There's nothing simple in history

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A headline, On Acadian Soil, caught my attention in a recent Saturday Post. A 75-year-old woman came from Cajun County in Louisiana to take part in a geological dig in Nova Scotia.

Anything about Cajuns and Acadia interests me, roots going back to my public school days when I was introduced as a student to the story of the great expulsion. When I became a teacher I passed the story along to a host of Tillsonburg boys and girls.

When I read that the dig was on the site of Village Thibodeau near Windsor, Nova Scotia my interest was sharpened. Did the family of my first French teacher at St. Thomas Collegiate Institute come from that village? Perhaps not. The article notes that the name was common in various areas.

The story tells of Clara Darbonne reaching the site of her family's homestead and adds, " in what was known as Village Thibodeau before its inhabitants were forcibly ejected by the British two-and-a-half centuries ago."

I don't trust my memory since making some humbling errors in the past few years. This blunt attribution to the British of the ejection sent me checking for details through several history books in my library. To my surprise some texts do not mention the expulsion at all. Others are too vague to be of any help. Apparently historians haven't seen it as a big deal.

Craig Brown, editor of The Illustrated History of Canada, provided the name and office of the man who started the process. Acting governor of Nova Scotia Colonel Charles Lawrence was aware that some Acadians who had sworn allegiance to the Crown were not abiding by their promise. Some were found in a French fort when British forces captured it. It seemed prudent to Lawrence to send the whole lot out of the war zone.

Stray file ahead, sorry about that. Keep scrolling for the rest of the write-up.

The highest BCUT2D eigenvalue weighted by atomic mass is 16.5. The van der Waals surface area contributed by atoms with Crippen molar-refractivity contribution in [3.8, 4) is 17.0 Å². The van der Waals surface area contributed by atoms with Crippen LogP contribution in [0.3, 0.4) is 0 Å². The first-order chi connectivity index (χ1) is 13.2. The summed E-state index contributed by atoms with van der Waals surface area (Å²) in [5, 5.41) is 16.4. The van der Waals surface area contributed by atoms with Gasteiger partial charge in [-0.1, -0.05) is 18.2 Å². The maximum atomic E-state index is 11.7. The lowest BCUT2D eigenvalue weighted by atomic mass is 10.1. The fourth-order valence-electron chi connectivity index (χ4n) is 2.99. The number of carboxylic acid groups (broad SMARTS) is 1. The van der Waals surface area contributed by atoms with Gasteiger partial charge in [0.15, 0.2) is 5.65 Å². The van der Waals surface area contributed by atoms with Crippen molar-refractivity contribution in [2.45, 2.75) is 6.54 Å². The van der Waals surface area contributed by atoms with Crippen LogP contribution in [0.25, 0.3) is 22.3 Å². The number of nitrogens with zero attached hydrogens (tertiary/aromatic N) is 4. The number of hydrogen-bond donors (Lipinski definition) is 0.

During World War II Winston Churchill suggested the same sort of treatment of Japanese residents on Canada's west coast. We know his advice was taken seriously at the time.

The Acadians were not simply playing games. French from outside Nova Scotia were burning buildings of reluctant Acadians to remind them of where their true allegiance should be. The tragic past of these families was not entirely the work of the British.

The homestead settled by Pierre Thibodeau in 1690 has been owned by only two families down the years. The Shaw family came from what became The United States to take up the land left vacant by the expulsion. Descendants of both are now peacefully probing into their past.

The British leaders in Nova Scotia were being urged to allow Yankees to take up land that had been Acadia, another factor in Governor Lawrence's action to send the Acadians south.

If you dig deeper into the past of Acadia, you find that members of two French cultures fought among themselves before the British came upon the scene. Nothing in history is simple.

Many people believe that some higher power guides the events in our lives. I do not subscribe to that way of accounting. I see life as a sort of Brownian motion like the jiggling of molecules as seen under a microscope. In the Post article there are examples of individuals and families coming into contact since the great expulsion. The meetings are good, but a search would no doubt uncover stories with painful outcomes. Who wants to know about those?

In the end, seen up close events such as the expulsion, wars civil and not so civil, a town incinerated by wild fire or a derailed train, all are tragic, but without them many positive events would never come to pass.

 

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